PARIS (Reuters) – French food group Danone targets 3-5% annual sales growth over three years and will step up investment in its brands and part with non-performing assets under a fresh strategy outlined by new chief Antoine de Saint-Affrique on Tuesday.
Saint-Affrique, who took over as the chief executive of the world’s largest yoghurt maker in September, must conduct his revival plan amid mounting input costs, coupled with further uncertainties caused by Russia’s invasion of Ukraine, which has forced Danone to suspend investments in Russia.
Danone’s brands include Activia yoghurt and Evian and Badoit water.
The “Renew Danone” plan is “all about creating the conditions for sustainable and competitive growth and then delivering consistently in a way that creates value for all,” he told investors meting in Evian, near the French Alps.
While “there is nothing wrong” with Danone’s three businesses – dairy and plant-based products, infant formula and bottled water – the key to stoke sales growth was to improve execution, invest sufficiently behind worthy brands and innovation and part with underperforming assets in those businesses.
“There will be no sacred cows, there will be no taboos,” Saint-Affrique said.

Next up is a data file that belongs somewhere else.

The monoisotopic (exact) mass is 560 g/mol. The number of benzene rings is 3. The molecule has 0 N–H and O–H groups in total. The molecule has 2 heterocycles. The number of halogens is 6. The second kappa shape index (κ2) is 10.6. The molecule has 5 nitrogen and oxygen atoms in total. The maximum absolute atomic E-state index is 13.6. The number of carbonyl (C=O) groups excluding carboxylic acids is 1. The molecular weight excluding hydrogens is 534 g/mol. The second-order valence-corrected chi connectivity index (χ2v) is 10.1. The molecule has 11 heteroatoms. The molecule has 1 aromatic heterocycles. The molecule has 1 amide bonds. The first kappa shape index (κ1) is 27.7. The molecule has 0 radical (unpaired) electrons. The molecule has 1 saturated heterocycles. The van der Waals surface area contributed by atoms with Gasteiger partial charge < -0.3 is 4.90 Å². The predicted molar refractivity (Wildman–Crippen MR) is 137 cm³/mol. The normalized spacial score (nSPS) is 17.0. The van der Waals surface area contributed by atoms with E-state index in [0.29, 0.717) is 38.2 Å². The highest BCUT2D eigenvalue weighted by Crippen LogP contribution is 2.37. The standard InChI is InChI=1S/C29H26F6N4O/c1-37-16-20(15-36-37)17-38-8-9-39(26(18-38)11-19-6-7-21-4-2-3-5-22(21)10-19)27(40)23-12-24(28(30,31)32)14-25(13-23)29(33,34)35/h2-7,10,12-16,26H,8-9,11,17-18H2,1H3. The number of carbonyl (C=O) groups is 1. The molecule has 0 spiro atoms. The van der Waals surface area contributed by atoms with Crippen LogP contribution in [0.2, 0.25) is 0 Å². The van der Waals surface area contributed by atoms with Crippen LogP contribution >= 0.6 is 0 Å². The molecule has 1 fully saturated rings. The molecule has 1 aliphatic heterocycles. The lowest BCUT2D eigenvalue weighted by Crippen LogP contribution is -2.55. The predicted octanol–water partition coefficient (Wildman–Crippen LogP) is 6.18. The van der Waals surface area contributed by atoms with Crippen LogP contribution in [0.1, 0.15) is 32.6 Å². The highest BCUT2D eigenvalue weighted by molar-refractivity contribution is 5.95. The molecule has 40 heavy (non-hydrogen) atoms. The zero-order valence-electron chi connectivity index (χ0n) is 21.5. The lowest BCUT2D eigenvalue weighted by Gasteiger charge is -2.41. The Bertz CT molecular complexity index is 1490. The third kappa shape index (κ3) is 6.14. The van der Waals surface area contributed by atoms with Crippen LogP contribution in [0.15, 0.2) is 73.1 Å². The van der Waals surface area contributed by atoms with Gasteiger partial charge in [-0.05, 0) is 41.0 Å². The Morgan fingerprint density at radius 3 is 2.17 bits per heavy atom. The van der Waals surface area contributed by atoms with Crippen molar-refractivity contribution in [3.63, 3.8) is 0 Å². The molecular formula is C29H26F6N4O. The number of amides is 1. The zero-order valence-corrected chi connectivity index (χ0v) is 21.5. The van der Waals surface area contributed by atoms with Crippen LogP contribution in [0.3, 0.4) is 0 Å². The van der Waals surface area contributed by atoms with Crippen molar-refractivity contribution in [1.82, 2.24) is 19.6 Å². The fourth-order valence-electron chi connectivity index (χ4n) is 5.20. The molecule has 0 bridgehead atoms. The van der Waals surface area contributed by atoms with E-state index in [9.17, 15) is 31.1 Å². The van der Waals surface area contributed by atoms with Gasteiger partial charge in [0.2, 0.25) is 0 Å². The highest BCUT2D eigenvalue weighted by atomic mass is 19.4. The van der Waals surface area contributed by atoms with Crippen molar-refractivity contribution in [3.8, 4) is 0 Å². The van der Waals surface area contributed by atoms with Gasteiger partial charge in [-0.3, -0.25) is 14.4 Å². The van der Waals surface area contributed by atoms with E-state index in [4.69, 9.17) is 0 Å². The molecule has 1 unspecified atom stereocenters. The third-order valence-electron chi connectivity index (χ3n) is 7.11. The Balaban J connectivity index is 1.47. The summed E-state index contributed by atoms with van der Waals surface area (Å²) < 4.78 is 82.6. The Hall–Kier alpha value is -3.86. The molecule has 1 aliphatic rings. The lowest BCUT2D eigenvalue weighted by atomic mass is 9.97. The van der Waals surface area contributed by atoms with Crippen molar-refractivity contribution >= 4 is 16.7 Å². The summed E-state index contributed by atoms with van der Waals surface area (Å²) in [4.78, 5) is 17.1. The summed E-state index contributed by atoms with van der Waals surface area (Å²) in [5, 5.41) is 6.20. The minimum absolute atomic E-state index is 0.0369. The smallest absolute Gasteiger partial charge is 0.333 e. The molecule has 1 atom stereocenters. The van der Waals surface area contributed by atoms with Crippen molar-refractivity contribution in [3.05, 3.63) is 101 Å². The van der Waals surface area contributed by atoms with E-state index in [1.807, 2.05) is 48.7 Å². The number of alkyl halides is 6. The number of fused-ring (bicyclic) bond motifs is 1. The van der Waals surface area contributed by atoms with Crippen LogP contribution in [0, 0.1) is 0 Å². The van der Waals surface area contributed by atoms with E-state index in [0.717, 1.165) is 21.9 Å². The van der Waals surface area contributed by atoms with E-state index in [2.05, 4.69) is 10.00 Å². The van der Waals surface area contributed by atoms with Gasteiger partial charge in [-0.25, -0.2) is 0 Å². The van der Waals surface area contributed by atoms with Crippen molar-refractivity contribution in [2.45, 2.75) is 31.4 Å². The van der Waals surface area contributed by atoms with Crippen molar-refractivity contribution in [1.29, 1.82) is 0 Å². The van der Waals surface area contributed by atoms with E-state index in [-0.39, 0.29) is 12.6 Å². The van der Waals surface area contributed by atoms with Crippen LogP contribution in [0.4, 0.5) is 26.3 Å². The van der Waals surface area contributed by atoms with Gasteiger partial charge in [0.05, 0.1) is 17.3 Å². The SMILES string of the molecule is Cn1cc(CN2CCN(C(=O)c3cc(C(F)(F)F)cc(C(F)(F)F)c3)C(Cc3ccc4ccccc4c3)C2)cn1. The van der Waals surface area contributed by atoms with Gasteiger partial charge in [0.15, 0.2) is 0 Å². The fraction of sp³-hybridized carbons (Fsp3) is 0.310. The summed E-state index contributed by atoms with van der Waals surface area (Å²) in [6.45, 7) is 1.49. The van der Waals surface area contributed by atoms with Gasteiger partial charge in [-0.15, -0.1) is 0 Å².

MARGIN RESET FOR 2022
The food giant said it would reinvest all of the 700 million euros ($761.04 million) of Local First savings in 2022. It targets a productivity higher than last year’s 5% and a low to mid-teens level of input cost inflation against 8% last year.
As a result, Danone expects its operating profit margin to decline to more than 12% of sales in 2022 from 13.7% in 2021, with like-for-like sales growth in a range of 3% to 5% against 3.4% in the year-ago period.
By 0922 GMT Danone shares were up 1.6%, having erased earlier losses.
“Announcement on the portfolio rotation is clearly good news. Guidance for 2022 is with no surprise despite the fact a part of the consensus will have to revise down,” Oddo analysts said in a note. The consensus forecast a 2022 margin of 13.5%.
For the 2023-2024 period, Danone set a goal for “profitable growth” and said it targeted like-for-like sales growth between 3% and 5% with a recurring operating income growing faster than like-for-like net sales.
Under the plan, Danone will selectively expand in terms of segments, channels and geographies and seek bolt-on acquisitions and divestitures, with a portfolio rotation reaching around 10% of net sales and an annual capital expenditures enveloppe equivalent to up to 4.5% of net sales.
Saint-Affrique replaced Emmanuel Faber, who was abruptly ousted as chairman and CEO last year following clashes with some board members over strategy and calls from activist funds for him to resign over the group’s lacklustre returns compared with some rivals.
Activist investors had called for more investments behind innovation and for Danone to sell its less-profitable brands.
Danone shares have lost 12% so far this year, slightly outperforming their European sector, which has lost 13%.
($1 = 0.9198 euros)